Factors that influence the relative rates of speciation vs. extinction control the geography of species diversity and endemism. This section will review briefly some of the factors thought to determine rates of extinction and speciation in marine and other organisms, and Discussion will apply these generalities to the patterns of diversity and endemism observed in IWP reef stomatopods.
Species or genera that are widespread, abundant, and dispersive resist extinction in both marine and terrestrial environments and both fossil and contemporary lineages (Jablonski, 1986a,b, 1987, 1991; Gaston, 1994; Hubbell, 2001; Jablonski et al., 2003a). In addition to geographic range, which is sufficient on its own to explain species survival (Jablonski and Hunt, 2006), the presence of long-lived larvae and species richness of the clade confer resistance to background extinction in fossil marine bivalves (Jablonski, 1986a, 1991). Broad distribution of the clade confers protection against mass extinction (Jablonski, 1986a, 1991, 2007; Powell, 2007a). In addition, latitudinal distribution affects extinction, with the tropics— especially reef faunas—being subject to repeated upheaval, particularly during mass extinctions (Jablonski, 1991, 1993; Powell, 2007b).
In stomatopods, evidence of extinction is derived from conspicuous gaps in regional distributions. For example, when a lineage occurs in the IWP, East Atlantic, and East Pacific but is absent from the West Atlantic, the most parsimonious explanation, given what is known about Cenozoic extinctions in the Americas (Jackson et al., 1996; Budd, 2000; Jackson and Johnson, 2000; Todd et al., 2002), is that it became extinct in the West Atlantic. Such ''apparent extinctions" are significantly elevated in lineages with restricted dispersal and small ranges as well as those from coral reefs and tropical latitudes (Reaka and Manning, 1987a). Although adult body size is not significantly associated with such gaps, small body size correlates significantly with reduced larval dispersal and small geographic ranges and can be used as an indicator of extinction risk (Reaka, 1980; Reaka and Manning, 1987a).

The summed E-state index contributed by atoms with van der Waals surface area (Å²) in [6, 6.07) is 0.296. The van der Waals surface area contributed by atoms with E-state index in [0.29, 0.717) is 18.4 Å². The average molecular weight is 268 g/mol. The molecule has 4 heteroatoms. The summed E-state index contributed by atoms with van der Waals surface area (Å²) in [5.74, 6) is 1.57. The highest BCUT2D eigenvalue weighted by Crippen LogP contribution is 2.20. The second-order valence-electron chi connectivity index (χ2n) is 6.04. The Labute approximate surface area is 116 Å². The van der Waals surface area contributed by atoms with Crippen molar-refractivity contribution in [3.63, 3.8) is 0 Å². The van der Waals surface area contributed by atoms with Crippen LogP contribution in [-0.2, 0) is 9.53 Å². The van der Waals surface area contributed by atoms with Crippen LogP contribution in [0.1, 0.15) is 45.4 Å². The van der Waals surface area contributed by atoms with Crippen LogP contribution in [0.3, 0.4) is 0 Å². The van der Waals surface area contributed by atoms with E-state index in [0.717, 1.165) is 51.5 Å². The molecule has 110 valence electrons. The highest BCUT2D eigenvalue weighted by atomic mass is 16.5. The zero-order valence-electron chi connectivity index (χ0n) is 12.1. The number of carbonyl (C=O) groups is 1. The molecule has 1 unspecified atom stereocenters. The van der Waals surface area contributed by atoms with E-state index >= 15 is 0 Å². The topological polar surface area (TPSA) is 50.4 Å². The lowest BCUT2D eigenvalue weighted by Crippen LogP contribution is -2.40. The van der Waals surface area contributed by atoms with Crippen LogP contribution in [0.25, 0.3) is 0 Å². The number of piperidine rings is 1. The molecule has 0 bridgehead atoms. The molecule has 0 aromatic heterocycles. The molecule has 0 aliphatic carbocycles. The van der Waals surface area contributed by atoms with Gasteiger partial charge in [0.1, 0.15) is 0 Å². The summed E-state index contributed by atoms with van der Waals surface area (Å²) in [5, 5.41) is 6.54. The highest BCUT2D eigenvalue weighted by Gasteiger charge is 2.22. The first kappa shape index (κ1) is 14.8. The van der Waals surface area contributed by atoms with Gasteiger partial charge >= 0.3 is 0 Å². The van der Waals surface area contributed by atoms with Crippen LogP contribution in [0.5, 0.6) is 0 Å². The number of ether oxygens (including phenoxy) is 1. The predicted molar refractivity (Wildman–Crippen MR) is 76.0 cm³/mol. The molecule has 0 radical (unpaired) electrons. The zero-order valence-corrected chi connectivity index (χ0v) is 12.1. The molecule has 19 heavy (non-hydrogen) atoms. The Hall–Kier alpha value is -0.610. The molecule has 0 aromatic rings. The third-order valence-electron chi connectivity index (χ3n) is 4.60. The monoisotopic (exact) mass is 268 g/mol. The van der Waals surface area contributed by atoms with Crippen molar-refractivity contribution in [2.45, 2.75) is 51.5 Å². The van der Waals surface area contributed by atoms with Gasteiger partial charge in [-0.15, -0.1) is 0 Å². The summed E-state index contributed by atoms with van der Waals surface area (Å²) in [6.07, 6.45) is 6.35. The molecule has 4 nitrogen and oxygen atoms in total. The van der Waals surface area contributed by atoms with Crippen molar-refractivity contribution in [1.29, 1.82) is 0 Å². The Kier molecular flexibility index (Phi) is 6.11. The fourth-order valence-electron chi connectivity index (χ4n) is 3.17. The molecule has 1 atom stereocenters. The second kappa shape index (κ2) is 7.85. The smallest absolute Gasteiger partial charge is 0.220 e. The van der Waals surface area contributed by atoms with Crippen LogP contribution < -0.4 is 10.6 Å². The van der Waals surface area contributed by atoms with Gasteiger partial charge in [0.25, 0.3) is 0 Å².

Speciation also is related to life history characteristics and geographic range size. Although the relationship between geographic range size and speciation has been debated (Rosenzweig, 1995; Chown, 1997; Gaston, 1998; Gaston and Chown, 1999; Jablonski, 2007), range size is positively related to dispersal ability and gene flow in many marine and terrestrial taxa (Reaka, 1980; Reaka and Manning, 1981, 1987a; Jablonski and Lutz, 1983; Jablonski et al., 2003a; Paulay and Meyer, 2006), and these factors tend to dampen rates of speciation (Mayr, 1963; Hubbell, 2001; Jablonski et al., 2003a). Paleontological approaches allow measurement of both speciation rates and geographic range sizes over time. Range size is significantly inversely related to speciation rates in fossil gastropods and brachiopods (Jablonski and Roy, 2003; Jablonski et al., 2003a; Jablonski, 2007; Powell, 2007b).
Because it constrains reproductive traits and geographic range, body size can be used as an indicator of speciation rate. Evidence that small-bodied species are engines of diversification comes from studies of morphological and taxonomic divergence of stomatopod lineages across bio-geographic barriers (Reaka and Manning, 1981, 1987a). Large-bodied lineages and those with long-lived larvae remain conspecific (morphologically indistinguishable) or closely related (cognate species) when separated by a barrier (e.g., the Central American isthmus) significantly more frequently than small-bodied species with abbreviated larval development. Conversely, the percentage of endemic species without cognates elsewhere and the percentage of species within locally radiating clusters of species (more closely related to each other than to any species outside the region) are significantly elevated in lineages of small body size, of limited larval dispersal, and from reefs.
Recent molecular studies, including those on gastropods and small-bodied stomatopods, show that incipient or full speciation is more common in reef fauna than previously thought (Barber et al., 2000, 2002, 2006;
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Meyer, 2003; Meyer et al., 2005). In addition to the fact that most benthic reef species are small in body size (Reaka-Kudla, 1997; Bouchet et al., 2002; Meyer et al., 2005) with restricted or moderate colonizing ability, the behavior of reef larvae further reduces dispersal. Stomatopod larvae (and those of most other reef taxa) exhibit diurnal vertical migrations, hiding in reef rubble by day and migrating into the water column at dusk and dawn (Robichaux et al., 1981), which reduces exposure to currents. Although panda clownfish have a 9- to 12-day pelagic phase, one-third of marked juveniles settle within their natal area, many within 100 m of their birth site (GP Jones et al., 2005).
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